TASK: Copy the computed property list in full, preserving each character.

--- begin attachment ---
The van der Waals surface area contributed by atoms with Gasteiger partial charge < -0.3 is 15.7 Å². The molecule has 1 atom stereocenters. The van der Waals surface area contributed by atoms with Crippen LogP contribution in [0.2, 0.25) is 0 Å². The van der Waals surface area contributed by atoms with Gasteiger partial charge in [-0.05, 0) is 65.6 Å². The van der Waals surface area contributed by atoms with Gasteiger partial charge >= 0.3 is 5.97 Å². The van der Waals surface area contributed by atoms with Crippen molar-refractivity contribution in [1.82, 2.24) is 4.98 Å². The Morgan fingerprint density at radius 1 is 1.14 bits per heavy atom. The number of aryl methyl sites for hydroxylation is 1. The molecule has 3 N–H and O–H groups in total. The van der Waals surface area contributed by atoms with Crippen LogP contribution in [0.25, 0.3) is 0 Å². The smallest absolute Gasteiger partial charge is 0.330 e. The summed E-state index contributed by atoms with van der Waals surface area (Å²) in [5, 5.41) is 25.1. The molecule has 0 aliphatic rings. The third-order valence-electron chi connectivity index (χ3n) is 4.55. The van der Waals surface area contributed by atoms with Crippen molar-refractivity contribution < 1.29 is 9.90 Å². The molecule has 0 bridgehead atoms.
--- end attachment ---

The van der Waals surface area contributed by atoms with Gasteiger partial charge < -0.3 is 15.7 Å². The molecule has 1 atom stereocenters. The van der Waals surface area contributed by atoms with Crippen LogP contribution in [0.2, 0.25) is 0 Å². The van der Waals surface area contributed by atoms with Gasteiger partial charge in [-0.05, 0) is 65.6 Å². The van der Waals surface area contributed by atoms with Gasteiger partial charge >= 0.3 is 5.97 Å². The van der Waals surface area contributed by atoms with Crippen molar-refractivity contribution in [1.82, 2.24) is 4.98 Å². The Morgan fingerprint density at radius 1 is 1.14 bits per heavy atom. The number of aryl methyl sites for hydroxylation is 1. The molecule has 3 N–H and O–H groups in total. The van der Waals surface area contributed by atoms with Crippen LogP contribution in [0.25, 0.3) is 0 Å². The smallest absolute Gasteiger partial charge is 0.330 e. The summed E-state index contributed by atoms with van der Waals surface area (Å²) in [5, 5.41) is 25.1. The molecule has 0 aliphatic rings. The third-order valence-electron chi connectivity index (χ3n) is 4.55. The van der Waals surface area contributed by atoms with Crippen molar-refractivity contribution < 1.29 is 9.90 Å². The molecule has 0 bridgehead atoms.